For this week’s flag of the week, we’re taking you to the heart of Africa: Zambia. This landlocked nation is bordered by eight countries, of which include the Democratic Republic of the Congo to the north, Malawi to the east, Zimbabwe to the south, and Angola to the west. The capital city of Zambia is Lusaka, which is home to almost 3 million inhabitants. As of 2020, approximately 17.4 million people live in Zambia.
The Khosian people were the original inhabitants of Zambia. Other tribes followed suit, arriving in Zambia in several migratory waves. As such, Zambia has become a melting pot of over 70 ethnically diverse peoples. In fact, Zambia has over 70 languages, of which Bembra and Nyanja are the most widely spoken and understood. Before the arrival of Europeans, Zambia was composed of free states that were economically linked through trading. These states exported products like ivory and copper to the outside world in exchange for textiles, salt, and hardware.
The dazzling diversity of wildlife and stunning natural landscapes makes Zambia a beacon for adventurers. Indeed, Zambia was named after the Zambezi river that flows between Zambia and Zimbabwe. Of course, Zambia’s most famous landmark is not the Zambezi river itself, but rather, Victoria Falls at the river’s end. As the world’s largest waterfall and one of the seven natural wonders of the world, Victoria Falls has been described as a scene so lovely, it “must have been gazed upon by angels in their flight.” These words were spoken in 1855 by David Livingstone, the first European to see the falls. The original name for the falls was Mosi-oa-Tunya, which translates to “The Smoke Which Thunders.” Livingstone renamed the falls in honor of Queen Victoria, but it’s the original name that captures the magnificence of this natural wonder.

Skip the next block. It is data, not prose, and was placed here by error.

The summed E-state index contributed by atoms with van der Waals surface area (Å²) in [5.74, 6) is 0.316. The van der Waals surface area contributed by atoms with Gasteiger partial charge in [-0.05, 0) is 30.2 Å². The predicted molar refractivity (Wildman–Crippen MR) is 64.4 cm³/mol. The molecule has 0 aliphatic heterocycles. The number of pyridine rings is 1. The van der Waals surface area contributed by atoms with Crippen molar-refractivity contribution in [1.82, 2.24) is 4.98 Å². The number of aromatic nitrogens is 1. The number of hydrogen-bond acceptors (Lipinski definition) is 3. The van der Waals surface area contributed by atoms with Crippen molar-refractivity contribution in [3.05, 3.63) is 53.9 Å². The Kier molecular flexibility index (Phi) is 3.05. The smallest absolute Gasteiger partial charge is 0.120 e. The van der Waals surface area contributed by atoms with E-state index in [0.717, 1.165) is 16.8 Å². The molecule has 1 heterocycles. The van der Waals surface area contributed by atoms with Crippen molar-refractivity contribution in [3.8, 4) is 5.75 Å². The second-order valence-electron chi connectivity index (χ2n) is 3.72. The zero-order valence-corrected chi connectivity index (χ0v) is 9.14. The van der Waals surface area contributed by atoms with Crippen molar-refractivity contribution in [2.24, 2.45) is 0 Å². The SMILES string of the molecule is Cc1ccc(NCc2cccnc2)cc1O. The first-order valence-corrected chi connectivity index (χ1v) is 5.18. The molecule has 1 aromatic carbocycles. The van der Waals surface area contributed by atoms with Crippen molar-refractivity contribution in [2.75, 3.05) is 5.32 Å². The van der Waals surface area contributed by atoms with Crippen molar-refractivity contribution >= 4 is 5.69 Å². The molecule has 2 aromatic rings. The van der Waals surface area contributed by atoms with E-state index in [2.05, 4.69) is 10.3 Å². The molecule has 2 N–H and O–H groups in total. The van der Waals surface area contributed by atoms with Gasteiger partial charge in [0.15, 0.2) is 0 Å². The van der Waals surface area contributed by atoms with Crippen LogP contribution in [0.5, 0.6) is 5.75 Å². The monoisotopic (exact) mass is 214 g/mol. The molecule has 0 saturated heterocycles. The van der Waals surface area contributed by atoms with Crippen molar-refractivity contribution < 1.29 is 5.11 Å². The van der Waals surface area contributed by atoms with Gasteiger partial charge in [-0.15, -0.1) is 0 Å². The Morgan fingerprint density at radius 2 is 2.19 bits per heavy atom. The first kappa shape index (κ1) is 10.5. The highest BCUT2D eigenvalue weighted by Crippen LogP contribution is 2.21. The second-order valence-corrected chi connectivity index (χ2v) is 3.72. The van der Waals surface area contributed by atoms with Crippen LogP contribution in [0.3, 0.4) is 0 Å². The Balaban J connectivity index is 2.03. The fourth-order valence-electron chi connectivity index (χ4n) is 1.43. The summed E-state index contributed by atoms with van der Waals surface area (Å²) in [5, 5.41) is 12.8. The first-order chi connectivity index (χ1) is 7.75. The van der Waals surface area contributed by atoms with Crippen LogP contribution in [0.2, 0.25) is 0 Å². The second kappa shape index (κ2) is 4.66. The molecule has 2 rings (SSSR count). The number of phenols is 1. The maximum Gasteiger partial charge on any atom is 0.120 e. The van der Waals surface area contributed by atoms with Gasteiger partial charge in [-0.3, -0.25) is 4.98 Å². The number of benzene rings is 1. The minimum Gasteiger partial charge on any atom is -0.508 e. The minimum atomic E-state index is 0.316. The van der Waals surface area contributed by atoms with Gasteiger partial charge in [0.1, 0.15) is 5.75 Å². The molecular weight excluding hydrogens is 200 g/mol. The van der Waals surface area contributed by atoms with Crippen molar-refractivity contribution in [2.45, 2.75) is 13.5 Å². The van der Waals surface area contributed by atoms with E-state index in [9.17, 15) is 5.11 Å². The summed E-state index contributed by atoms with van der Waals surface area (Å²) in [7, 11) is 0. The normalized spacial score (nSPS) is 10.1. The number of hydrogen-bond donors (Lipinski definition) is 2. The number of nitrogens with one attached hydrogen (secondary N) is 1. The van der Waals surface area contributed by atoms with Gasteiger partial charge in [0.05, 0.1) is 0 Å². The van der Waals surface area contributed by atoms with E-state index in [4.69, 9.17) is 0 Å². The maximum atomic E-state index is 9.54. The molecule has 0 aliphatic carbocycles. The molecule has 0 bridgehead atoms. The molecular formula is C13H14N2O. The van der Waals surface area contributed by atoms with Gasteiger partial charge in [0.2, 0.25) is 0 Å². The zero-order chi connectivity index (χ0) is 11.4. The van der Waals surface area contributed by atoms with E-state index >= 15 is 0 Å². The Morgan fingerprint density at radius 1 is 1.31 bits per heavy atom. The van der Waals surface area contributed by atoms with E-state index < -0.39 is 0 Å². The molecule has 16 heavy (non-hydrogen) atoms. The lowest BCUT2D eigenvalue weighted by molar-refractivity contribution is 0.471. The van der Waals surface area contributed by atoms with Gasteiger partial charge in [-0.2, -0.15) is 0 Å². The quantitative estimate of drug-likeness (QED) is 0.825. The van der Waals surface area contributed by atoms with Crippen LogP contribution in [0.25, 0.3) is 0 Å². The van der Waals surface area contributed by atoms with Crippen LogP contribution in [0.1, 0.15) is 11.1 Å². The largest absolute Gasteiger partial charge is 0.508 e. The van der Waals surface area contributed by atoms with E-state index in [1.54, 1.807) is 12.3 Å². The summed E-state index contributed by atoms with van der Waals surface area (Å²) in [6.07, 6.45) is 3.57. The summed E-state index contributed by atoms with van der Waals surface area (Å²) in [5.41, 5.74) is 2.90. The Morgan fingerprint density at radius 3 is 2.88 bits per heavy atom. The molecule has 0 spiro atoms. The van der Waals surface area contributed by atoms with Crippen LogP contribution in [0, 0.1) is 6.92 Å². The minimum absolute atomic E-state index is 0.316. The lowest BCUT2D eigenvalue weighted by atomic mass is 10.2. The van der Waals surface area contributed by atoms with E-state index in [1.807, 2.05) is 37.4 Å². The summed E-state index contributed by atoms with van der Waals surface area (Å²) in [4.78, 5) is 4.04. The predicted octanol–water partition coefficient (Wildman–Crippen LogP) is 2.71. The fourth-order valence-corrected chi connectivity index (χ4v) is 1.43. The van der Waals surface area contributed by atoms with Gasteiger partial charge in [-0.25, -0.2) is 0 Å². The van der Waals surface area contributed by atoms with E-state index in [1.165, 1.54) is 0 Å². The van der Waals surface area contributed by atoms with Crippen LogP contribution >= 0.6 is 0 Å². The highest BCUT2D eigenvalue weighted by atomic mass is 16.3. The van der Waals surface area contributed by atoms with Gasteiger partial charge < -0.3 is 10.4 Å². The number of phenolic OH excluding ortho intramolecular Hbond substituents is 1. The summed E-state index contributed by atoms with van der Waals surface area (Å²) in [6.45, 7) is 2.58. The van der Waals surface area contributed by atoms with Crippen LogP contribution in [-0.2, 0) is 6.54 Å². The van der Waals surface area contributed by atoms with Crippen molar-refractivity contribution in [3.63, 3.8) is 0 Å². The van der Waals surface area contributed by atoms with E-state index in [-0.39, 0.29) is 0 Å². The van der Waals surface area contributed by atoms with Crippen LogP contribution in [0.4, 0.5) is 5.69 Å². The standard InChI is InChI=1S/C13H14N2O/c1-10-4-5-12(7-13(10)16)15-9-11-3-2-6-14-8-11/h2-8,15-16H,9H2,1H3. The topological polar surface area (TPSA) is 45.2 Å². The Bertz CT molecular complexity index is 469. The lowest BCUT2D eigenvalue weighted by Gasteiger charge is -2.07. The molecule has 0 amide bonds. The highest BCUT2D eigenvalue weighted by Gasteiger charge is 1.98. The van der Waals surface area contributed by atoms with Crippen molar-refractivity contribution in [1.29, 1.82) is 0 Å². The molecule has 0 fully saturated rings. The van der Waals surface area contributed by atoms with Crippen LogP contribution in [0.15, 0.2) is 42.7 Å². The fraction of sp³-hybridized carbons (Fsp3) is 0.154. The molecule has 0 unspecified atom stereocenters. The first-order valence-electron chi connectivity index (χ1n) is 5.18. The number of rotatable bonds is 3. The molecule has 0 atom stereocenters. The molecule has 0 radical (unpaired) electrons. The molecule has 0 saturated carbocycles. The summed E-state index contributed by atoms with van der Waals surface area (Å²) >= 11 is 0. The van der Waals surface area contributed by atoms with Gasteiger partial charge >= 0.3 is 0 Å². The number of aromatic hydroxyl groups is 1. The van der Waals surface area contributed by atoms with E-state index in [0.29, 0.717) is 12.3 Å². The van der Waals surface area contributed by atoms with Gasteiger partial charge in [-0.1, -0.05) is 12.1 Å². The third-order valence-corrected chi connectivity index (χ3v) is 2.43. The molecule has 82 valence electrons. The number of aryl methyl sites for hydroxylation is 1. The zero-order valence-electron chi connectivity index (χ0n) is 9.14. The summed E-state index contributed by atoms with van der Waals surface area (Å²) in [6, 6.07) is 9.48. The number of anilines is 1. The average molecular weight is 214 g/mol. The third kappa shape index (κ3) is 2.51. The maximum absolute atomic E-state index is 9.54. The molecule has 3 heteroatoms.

Zambia’s ties to England didn’t end there. Beyond renaming the falls, David Livingstone had another vision for Zambia: to implement the “3 C’s,” which were Christianity, Commerce, and Civilization. Zambia, which was then known as Northern Rhodesia, became a British colony from 1924 until 1953. The country gained independence in 1964 and henceforth became known as the Democratic Republic of Zambia.
The question of establishing a national identity arose after Zambia gained independence, so the government funded institutions to promote Zambian culture through private museums and cultural villages. Colorful festivals celebrate the various ethnic groups, too. Some of these festivals are small gatherings, while others attract tens of thousands of people. Regardless of the size, expect lots of singing, music, and dancing.
Zambia has a vibrant food scene. Traditional dishes feature ingredients like maize, okra, cassava, and different types of vegetables. Nshima is a popular dish that consists of a maize-meal porridge, and Ifisashi is a groundnut stew mixed with vegetables or meat.
Traditional Zambian music features lots of drumming, as well as special thumb pianos and marimbas. Today, Zambian music is a modern blend of traditional, African, western, and contemporary sounds. Popular Zambian artists include Daev and Mampi. Their musical identities reflect the fusion of Zambian music, while their music videos showcase distinct elements of Zambian life, such as food and fashion. Music is a great way to connect to new cultures, so check out some of these beats!